doing good community service work in assisting the local 
woman's club to pay for a splendid community House in 
the centre of the town. Also, they have lived up to their 
obligation of clothing the orphan at Thompson Orphanage 
this year. 



THE MISSION HERALD. 



15 



Convocation of Colored Church Woi kers 



-IN- 



The Diocese of East Carolina. 



THE, REV. E. S. WILLETT, Dean. 
THE REV. J.' B. BROWN, Secretary. 
THE REV. R. I. JOHNSON, Editor. 



THE REV. EDWARD Si. WILLETT, DECEASED. 



Though Mr. Willett had been in declining health for 
many months the news of his death nevertheless came 
with a distinct shock to Churchmen in East Carolina. 
There was always hope of health regained and duties re- 
sumed. But it was not to be so, on December 16th this de- 
voted servant and Priest of the Most High God passed 
through death into life eternal leaving behind a host of 
friends to sorrow at his passing. 

The deceased was a native of Iowa in which state he en- 
tered the Sacred Ministry and had served at imiiortant 
points in the Midwest and South. He was a Spanish Amer- 
ican War Veteran and did War Camp Service at Columbia, 
S. C, during the World War. From his Rectorate at St. 
Mary's, Columbia, Mr. Willett came to St. Mark's, Wilming- 
ton, N. C, where he rendered fine service until called to 
the work of Field Secretary for Colored Work in the Dio- 
cese of East Carolina. During the second half of 1925 
while serving in this capacity his health began to fail 
which occasioned his going to Hot Springs, Arkansas in 
the hope of recovery. There he died on December 16th. 
Interment was at Kansas City, Mo., burial being from 
£'t. Augustines Church that city where the deceased was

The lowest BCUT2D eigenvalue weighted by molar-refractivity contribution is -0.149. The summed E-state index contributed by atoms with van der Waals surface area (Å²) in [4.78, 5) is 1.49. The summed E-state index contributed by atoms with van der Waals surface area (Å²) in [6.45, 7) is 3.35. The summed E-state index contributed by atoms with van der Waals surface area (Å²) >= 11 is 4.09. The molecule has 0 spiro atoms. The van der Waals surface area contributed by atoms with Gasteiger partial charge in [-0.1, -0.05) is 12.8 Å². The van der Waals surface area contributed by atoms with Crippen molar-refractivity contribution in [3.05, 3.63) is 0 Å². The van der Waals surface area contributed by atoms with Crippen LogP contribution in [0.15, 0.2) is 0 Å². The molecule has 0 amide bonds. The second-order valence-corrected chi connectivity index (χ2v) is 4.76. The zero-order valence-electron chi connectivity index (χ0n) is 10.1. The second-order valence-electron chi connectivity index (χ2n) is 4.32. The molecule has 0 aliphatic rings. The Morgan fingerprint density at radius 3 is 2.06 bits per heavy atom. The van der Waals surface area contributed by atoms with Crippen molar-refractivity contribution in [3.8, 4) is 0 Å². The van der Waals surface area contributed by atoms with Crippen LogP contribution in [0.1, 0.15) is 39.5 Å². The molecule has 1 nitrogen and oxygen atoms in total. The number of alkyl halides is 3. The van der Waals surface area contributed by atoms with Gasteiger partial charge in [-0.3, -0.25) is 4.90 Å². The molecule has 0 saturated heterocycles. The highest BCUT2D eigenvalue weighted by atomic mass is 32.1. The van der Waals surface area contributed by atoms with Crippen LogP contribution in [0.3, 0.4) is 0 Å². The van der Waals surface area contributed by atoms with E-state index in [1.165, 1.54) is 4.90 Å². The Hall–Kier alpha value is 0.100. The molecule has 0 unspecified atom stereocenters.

Rector more than 12 years ago. In Highland cemetery 
there is a consecrated plot, the property of St. Augustine's 
Church, bought and consecrated when Mr. Willett was rec- 
tor of that Parish. There he was buried on December 21st. 
After the service in the Church which was Requiem Mass 
celebrated by the Revs. Spatches, Mitchell and Johnson 
with eulogy by. Bishop Partridge. Here too, in Kansas 
City, is the Niles Colored Orphan Home started by Mr. 
Willett years ago which stands as a memorial to his in- 
terest in Christian Social Service which characterized his 
Ministry everywhere. 

It is to be deeply regretted that this splendid Priest had 
to lay down his labors in East Carolina at this time. His 
work was justifying the creation of his office and his 
missionary vision was creating in East Carolina Colored 
Churchmen a desire to see the Church come into its own 
as a great force among our people. While Rector at St. 
Mark's he saw the need of Missionary activity in the Wil- 
mington neighborhood and his earnest efforts brought 
forth the Brooklyn and McCumbers Missions. Others would 
have followed soon as his plans were ripening for an ad- 
vance throughout the Convocation. 

Mr. Willett was a man of deep spirituality and every- 
where he went his preaching emphasized the devotional. 
He was a lover of souls and was at his best in quiet per- 
sonal conferences. He had the instincts of a true Director 
and found joy in this particular aspect of the ministry. As 
a Missioner he was intensely spiritual avoiding all things 
spectacular and calling always for personal loyalty to the 
Church and Her Ways as the ordered purpose of God. We 
spent many hours together talking of various things but 
as these conversations come back to us the things of the 
spirit dominate the whole as having always been upper- 
most. A devoted servant of God and His Church has gone 
from our midst. May we remember him with thanks- 
giving. May light and refreshment be his portion in the 
presence of our Lord. 

During Mr. Willett's last illness the Bishop and Diocese 



took loving thought and care for his comfort and welfare 
and when at last the end came no stone was left unturned 
in assuring the proper disposition of the remains of one 
who had been a faithful Priest of our beloved Diocese. 
For all these things we give thanks and take new courage 
to serve. To Mrs. Willett and the children and friends 
the Convocation sends words of sympathy and commenda- 
tion to Him who alone can comfort the hearts of the be- 
reaved. 

This is as far as we can discover the first time a Colored 
Minister of this Diocese has died in its history. 



DOUBLE DUTY DOLLARS. 

Short cuts and easy money. S'ome one who will do two 
men's work; a dollar which will do the work ot two. It's 
the cry of the day, and men lose sleep trying to work it 
out. Cheer up! It has all been solved. Let the Church 
Building Fund show you how to make your dollar do double 
duty for the Church. You are as much interested in 
the Church as is the Building Fund. The latter ha^ tv>o